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Finding a Way to Be the Same and Yet Different
Early Intervention for adopted children ages birth to three years old offers families developmental evaluations, and therapeutic services to children who are found to be eligible. Developmental evaluations assess all areas of development: cognitive, social-emotional, physical development, and self-help/adaptive skills. Each area of development is unique and plays a major role in the child’s functional abilities. All Early Intervention evaluations employ age appropriate standardized testing, materials/toys, and clinical opinion to determine a child’s age equivalent.
The cognitive domain, as assessed by a special educator, includes learning, remembering, thinking, perceiving, feeling emotions, and further experiencing their environment. This also includes the development of a child’s understanding of language. A child’s cognitive skills are reflected by the ways in which s/he plays and solves problems. The cognitive domain is assessed by a special education evaluator.
The social-emotional component refers to a child’s ability to interact and relate to other people including, parents, friends, and other family members. The evaluation of the social-emotional domain is a fundamental necessity that becomes particularly important when working with children who have been adopted. Social-emotional assessment is conducted through the observation and analysis of the child’s interaction with his or her family, caregivers, and the evaluators. A special education evaluator evaluates the social-emotional development.
It is crucial to note that a language delay in a child who is adopted is due to a delay in the child's native tongue and not because s/he knows little to no English.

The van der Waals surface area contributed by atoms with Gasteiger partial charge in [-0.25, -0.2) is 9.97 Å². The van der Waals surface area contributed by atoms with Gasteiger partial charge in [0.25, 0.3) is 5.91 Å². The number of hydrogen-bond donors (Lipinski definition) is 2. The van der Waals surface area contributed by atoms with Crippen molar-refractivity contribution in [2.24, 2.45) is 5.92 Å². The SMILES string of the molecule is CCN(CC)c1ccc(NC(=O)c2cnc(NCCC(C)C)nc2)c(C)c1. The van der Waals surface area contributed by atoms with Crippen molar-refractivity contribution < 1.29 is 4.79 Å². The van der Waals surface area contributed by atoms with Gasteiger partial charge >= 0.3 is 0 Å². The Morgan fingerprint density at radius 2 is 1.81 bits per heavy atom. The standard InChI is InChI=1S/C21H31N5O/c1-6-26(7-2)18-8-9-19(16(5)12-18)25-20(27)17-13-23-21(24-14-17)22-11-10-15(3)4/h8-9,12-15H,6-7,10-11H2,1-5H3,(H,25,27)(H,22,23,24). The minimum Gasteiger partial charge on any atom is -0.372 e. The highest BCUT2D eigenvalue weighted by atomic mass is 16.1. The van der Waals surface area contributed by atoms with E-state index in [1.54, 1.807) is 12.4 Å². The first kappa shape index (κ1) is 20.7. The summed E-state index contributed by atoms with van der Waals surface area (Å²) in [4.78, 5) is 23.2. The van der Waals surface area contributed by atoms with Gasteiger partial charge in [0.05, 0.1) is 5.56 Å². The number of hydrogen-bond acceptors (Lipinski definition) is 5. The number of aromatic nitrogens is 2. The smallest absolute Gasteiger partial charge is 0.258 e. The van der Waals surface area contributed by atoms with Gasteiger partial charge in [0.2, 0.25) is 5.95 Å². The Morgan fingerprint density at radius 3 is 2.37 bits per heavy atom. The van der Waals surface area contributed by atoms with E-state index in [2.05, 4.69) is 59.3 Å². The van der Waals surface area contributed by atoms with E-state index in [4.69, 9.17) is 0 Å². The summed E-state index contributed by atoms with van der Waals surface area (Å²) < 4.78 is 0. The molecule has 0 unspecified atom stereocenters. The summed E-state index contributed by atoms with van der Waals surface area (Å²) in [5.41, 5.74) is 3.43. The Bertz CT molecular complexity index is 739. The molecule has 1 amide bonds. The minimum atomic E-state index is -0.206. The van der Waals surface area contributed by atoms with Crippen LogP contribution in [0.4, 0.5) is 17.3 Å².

Physical development allows children to manipulate their way around, giving them the opportunity to explore the world around them; this includes movement and posture, as well as muscle tone and strength. The development of motor skills is the foundation of physical development. These skills can be categorized as either gross or fine. Gross motor skills refer to those tasks that require use of the large muscles, e.g. crawling, walking and jumping and are evaluated by a physical therapist. Fine motor skills are tasks such as making a fist, or using building blocks, that require the use of smaller muscles. Each area of development requires its own evaluation. Gross motor skills are assessed by a physical therapist and fine motor skills by an occupational therapist.
The adaptive domain refers to self-help skills that we use for functional daily living such as, eating, drinking and getting dressed. These skills can vary drastically based on differences of cultural background and past experiences. For some children, this area of development could be the most vital as it could be the most delayed. Both an occupational therapist and special education evaluator include the adaptive domain in their evaluations.
Lastly, communication skills, which are evaluated by a speech-language pathologist measures how the child communicates his or her wants/needs. The communication domain is classified by receptive language skills, which is what the child understands, and expressive language skills, which is what the child says (including non-verbal communication). At times, there can be a great disparity between these two areas. It is crucial to note that a language delay in a child who is adopted is due to a delay in the child’s native tongue and not because s/he knows little to no English.
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